Champion of the Trackless Trolley
Metro Transit, as it turned out, would prove to be a champion of the trackless trolleys. Metro was already pledged to replacing the existing trackless-trolley fleet with 50 modern trackless trolleys. Then, after the 1973 gas crisis, electric trolleys began to look more attractive than ever to both the Seattle City Council and the Metro Council. In 1974, Metro staff recommended expanding the trackless-trolley system as part of a new "non-diesel" strategy ("Trolley Chronology"). Seven new electric routes were mapped out and approved and some existing routes were extended.
In 1975, the Metro Council approved a plan to buy 95 modern trolleys, and completely revamp and expand the city's overhead-wire system. The number of proposed trolley purchases was eventually boosted to 109 -- nearly twice the number in the existing, aging fleet. The new plan also called for nearly doubling the number of miles in the city's trolley routes, from 32 to 57.
At a ceremony on January 21, 1978, trolley fans -- and Seattle still had plenty -- were given rides on a 1940s-era trolley. Then officials threw a switch and cut the electricity to the city's entire trolley-wire system. The $37 million rehabilitation and expansion program was underway. All of the old trolleys were sent to the barn, replaced by diesel buses while new wire was strung and substations installed. Metro hoped that the new modern wiring system would be finished by early 1979, and that all of the new modern trolleys would be rolling on the new larger network by mid-1979.
It didn't quite work out that way. Work went more slowly than expected, costs went up, and delays occurred in procuring the 109 new A.M. General trolleys. In mid-1979 there were still no trolleys back on Seattle streets. Finally, on September 14, 1979, the first of the new trackless trolleys carried passengers up Capitol Hill and Queen Anne Hill. Seattle City Council member George Benson (1919-2004), "a trolley fan all his life," declared:
"Metro reinvented an electric trolley technology that had almost died out in the country ... We have made the best, quietest, pollution-free transit system in the United States" ("Street Fleet").
Many other routes remained unfinished. The entire project was not completed until 1981. This was a longer-than-expected interruption in service, yet in the long run it marked a triumph for trackless trolleys in Seattle. The Seattle Times noted in 1979:
"Seattle is one of the few cities to give trolley buses a second chance. Many cities which built trolley lines in the 1930s and 1940s long since have ripped them out in favor of diesel coaches.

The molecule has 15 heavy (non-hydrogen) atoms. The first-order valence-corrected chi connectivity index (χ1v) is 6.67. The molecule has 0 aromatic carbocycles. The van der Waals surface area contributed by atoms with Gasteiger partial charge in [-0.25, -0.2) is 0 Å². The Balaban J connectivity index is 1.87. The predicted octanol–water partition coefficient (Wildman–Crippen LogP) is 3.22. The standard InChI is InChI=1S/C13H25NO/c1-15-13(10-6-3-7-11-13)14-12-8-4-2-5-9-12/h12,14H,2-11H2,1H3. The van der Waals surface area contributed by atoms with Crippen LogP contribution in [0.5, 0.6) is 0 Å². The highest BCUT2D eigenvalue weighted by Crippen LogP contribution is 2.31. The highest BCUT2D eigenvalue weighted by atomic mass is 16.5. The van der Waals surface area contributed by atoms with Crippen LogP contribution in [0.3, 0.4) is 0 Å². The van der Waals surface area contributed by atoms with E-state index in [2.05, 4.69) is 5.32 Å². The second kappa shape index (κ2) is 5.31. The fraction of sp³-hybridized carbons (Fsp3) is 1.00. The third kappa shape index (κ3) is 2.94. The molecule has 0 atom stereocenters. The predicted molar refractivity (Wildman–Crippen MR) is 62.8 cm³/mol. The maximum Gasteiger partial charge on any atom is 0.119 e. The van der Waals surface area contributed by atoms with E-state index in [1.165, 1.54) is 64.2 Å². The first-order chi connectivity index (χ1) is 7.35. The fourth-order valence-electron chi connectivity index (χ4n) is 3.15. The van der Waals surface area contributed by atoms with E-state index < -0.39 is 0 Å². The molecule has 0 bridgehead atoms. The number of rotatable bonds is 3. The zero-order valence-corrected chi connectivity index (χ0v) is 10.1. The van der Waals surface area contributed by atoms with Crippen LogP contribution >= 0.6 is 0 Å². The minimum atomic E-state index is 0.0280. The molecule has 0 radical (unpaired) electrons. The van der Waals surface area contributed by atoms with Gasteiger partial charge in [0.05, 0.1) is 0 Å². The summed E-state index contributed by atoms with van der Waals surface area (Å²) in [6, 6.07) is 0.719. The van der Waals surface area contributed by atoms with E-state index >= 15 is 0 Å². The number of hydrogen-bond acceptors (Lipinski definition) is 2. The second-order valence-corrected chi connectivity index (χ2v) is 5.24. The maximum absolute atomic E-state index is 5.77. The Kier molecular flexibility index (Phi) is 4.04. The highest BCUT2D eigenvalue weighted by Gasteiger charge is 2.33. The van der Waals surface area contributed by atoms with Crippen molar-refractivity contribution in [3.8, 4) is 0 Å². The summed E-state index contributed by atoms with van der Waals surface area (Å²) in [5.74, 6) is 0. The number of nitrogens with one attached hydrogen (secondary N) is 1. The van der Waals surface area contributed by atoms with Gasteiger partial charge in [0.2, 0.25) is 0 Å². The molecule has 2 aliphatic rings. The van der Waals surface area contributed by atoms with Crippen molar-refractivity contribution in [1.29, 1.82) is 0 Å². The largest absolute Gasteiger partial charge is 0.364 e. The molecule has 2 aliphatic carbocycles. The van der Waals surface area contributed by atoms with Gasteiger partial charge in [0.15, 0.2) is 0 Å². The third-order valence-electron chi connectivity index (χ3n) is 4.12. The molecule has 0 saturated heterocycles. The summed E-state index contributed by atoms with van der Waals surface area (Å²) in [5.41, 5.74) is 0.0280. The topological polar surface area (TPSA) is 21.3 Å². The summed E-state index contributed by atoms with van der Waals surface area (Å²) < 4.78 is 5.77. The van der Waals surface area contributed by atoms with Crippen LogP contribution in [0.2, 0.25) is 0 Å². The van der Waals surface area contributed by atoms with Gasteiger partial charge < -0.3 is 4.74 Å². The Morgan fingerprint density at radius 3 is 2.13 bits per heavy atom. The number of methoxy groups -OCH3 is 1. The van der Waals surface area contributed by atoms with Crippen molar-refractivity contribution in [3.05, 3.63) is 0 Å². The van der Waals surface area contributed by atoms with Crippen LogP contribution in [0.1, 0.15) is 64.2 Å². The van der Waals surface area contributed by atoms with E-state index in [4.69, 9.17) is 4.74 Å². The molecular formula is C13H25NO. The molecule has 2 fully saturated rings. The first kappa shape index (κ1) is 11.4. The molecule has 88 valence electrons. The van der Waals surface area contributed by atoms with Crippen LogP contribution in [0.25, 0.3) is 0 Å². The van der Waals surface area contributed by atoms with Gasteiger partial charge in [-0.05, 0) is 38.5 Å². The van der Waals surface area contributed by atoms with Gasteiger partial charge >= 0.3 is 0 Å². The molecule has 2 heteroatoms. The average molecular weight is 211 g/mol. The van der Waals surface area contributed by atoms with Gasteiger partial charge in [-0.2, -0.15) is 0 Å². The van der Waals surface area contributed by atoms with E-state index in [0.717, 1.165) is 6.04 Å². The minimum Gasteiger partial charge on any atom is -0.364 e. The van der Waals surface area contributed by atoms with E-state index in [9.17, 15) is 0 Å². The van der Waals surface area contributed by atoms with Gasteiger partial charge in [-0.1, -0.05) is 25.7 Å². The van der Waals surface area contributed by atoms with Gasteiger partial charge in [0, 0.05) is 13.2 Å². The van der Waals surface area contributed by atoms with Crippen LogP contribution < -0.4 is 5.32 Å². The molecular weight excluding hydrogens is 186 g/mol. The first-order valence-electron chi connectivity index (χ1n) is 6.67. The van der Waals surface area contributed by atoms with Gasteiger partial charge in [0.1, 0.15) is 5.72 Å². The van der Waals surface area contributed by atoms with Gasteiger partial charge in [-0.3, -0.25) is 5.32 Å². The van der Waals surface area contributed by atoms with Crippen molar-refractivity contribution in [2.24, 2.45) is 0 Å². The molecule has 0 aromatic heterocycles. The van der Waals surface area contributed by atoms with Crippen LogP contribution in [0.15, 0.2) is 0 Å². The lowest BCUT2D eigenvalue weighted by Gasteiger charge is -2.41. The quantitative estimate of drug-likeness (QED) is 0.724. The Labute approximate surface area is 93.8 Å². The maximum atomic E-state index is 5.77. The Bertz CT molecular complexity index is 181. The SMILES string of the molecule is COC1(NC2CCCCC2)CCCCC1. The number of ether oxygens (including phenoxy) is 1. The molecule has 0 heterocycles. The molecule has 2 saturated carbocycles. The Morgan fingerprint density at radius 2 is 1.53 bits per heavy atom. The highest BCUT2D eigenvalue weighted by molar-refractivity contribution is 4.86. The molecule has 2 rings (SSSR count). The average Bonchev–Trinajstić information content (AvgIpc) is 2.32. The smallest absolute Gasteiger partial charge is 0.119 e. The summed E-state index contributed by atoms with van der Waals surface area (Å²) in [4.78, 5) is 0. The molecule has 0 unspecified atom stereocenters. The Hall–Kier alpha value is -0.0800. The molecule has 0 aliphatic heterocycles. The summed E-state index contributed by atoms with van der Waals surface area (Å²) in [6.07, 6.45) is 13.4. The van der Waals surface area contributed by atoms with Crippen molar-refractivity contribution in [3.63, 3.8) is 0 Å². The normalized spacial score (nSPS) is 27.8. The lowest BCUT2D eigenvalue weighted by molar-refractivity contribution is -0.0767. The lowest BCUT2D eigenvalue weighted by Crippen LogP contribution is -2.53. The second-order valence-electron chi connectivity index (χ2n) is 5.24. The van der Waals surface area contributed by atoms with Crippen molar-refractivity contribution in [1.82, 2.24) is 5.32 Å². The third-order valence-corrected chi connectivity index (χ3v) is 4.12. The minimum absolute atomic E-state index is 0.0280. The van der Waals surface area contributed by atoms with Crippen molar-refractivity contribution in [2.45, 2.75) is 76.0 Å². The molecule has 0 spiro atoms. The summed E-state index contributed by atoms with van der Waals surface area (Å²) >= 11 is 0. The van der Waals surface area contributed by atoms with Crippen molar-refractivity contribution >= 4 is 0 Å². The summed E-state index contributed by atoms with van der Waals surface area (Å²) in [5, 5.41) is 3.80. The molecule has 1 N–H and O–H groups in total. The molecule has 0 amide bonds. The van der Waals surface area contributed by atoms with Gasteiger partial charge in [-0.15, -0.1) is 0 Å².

"Vancouver, B.C., and San Francisco are the two other West Coast cities that continue to operate large numbers of trolleys" ("Trolleys Will Be Back ...").
Metro head Neil Peterson said in 1983, "Only five cities in North America have electric trolleys, and we're the only one that has rebuilt its entire system. ... Trolleys make sense in our environment, given the hills and given our relatively cheep electric power" ("Metro -- Take Me I'm Yours"). Trackless trolleys remained firmly cemented in Seattle's transit mix.
Metro expanded trackless-trolley operations through the next several decades. In 1986, it bought 46 articulated (bendable) trolleys, which could hold 65 passengers instead of 45. By 1992, Metro was operating 155 trackless trolleys and had added several new trolley routes.
Still a Ubiquitous Sight
The Puget Sound region's transit scene was remade with the advent of Sound Transit in 1996 and the launch of its Link light-rail system in 2009. Yet Metro (now officially called King County Metro Transit) continued to play a crucial role in the region's interconnected system. It fanned out into neighborhoods, hooking commuters up with Link stations. And trackless trolleys were still a ubiquitous sight, charging up Seattle's big hills and rolling one after another through downtown.
In 2015, King County Metro had 174 trackless trolleys, which constituted 12 percent of the entire fleet. And they carried 20 percent of the system's weekday riders, because they were on some of the city's busiest and most popular central routes. King County Executive Dow Constantine (b. 1961) said that "electric trolleys are ideal for moving people in dense urban environments" ("King County Launches ...").
That same year, King County Metro began replacing its entire trackless-trolley fleet with modern trackless trolleys in a distinctive purple color. The first five replacements arrived in August 2015. Within two years, the entire fleet was replaced with 174 new trolleys that used 30 percent less energy than the old 1980s trolleys. They also had a new feature: A battery allowed them to run free from their overhead wires for short distances, in order to swerve around crashes or other obstructions.
In 2015, King County Metro was also testing a new kind of bus -- an all-electric bus with a rechargeable battery that could go 23 miles on one charge. It required no wires or trolley poles. However, this battery-powered bus was not intended to replace Seattle's electric trolleys. It was intended to replace the diesel buses.
As of 2019, there was no sign that trackless trolleys or their trolley poles would disappear from Seattle's streets. King County Metro was proud of its trackless trolleys. It remained the most crucial component of the agency's stated goal of achieving a zero-emission fleet. So when people lift their gaze from the pavement and glance up at the sky, they'll continue to see two distinctive Seattle sights: the Space Needle and a web of overhead trolley wires.